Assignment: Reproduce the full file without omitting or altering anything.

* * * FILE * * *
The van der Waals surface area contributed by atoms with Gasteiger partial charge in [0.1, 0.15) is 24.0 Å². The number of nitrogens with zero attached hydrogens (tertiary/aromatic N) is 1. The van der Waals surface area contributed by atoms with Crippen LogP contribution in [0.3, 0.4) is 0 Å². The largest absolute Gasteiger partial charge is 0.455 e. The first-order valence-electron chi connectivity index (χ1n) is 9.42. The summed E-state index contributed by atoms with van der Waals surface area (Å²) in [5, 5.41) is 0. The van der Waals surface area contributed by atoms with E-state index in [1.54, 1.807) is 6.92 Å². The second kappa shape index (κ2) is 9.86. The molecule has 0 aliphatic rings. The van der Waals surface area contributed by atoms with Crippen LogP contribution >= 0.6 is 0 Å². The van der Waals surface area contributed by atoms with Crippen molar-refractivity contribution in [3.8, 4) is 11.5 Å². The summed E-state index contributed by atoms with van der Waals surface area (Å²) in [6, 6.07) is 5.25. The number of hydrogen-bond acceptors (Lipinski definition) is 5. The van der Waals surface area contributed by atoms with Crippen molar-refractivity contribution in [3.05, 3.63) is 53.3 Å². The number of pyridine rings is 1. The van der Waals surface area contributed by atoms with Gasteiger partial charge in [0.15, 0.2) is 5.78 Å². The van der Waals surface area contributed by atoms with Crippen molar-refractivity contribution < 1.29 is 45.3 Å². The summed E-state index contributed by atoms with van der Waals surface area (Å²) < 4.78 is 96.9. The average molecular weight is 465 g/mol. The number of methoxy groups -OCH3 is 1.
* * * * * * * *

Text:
The van der Waals surface area contributed by atoms with Gasteiger partial charge in [0.1, 0.15) is 24.0 Å². The number of nitrogens with zero attached hydrogens (tertiary/aromatic N) is 1. The van der Waals surface area contributed by atoms with Crippen LogP contribution in [0.3, 0.4) is 0 Å². The largest absolute Gasteiger partial charge is 0.455 e. The first-order valence-electron chi connectivity index (χ1n) is 9.42. The summed E-state index contributed by atoms with van der Waals surface area (Å²) in [5, 5.41) is 0. The van der Waals surface area contributed by atoms with E-state index in [1.54, 1.807) is 6.92 Å². The second kappa shape index (κ2) is 9.86. The molecule has 0 aliphatic rings. The van der Waals surface area contributed by atoms with Crippen LogP contribution >= 0.6 is 0 Å². The van der Waals surface area contributed by atoms with Crippen molar-refractivity contribution in [3.8, 4) is 11.5 Å². The summed E-state index contributed by atoms with van der Waals surface area (Å²) in [6, 6.07) is 5.25. The number of hydrogen-bond acceptors (Lipinski definition) is 5. The van der Waals surface area contributed by atoms with Crippen molar-refractivity contribution in [3.05, 3.63) is 53.3 Å². The number of pyridine rings is 1. The van der Waals surface area contributed by atoms with Gasteiger partial charge in [0.15, 0.2) is 5.78 Å². The van der Waals surface area contributed by atoms with Crippen molar-refractivity contribution < 1.29 is 45.3 Å². The summed E-state index contributed by atoms with van der Waals surface area (Å²) < 4.78 is 96.9. The average molecular weight is 465 g/mol. The number of methoxy groups -OCH3 is 1.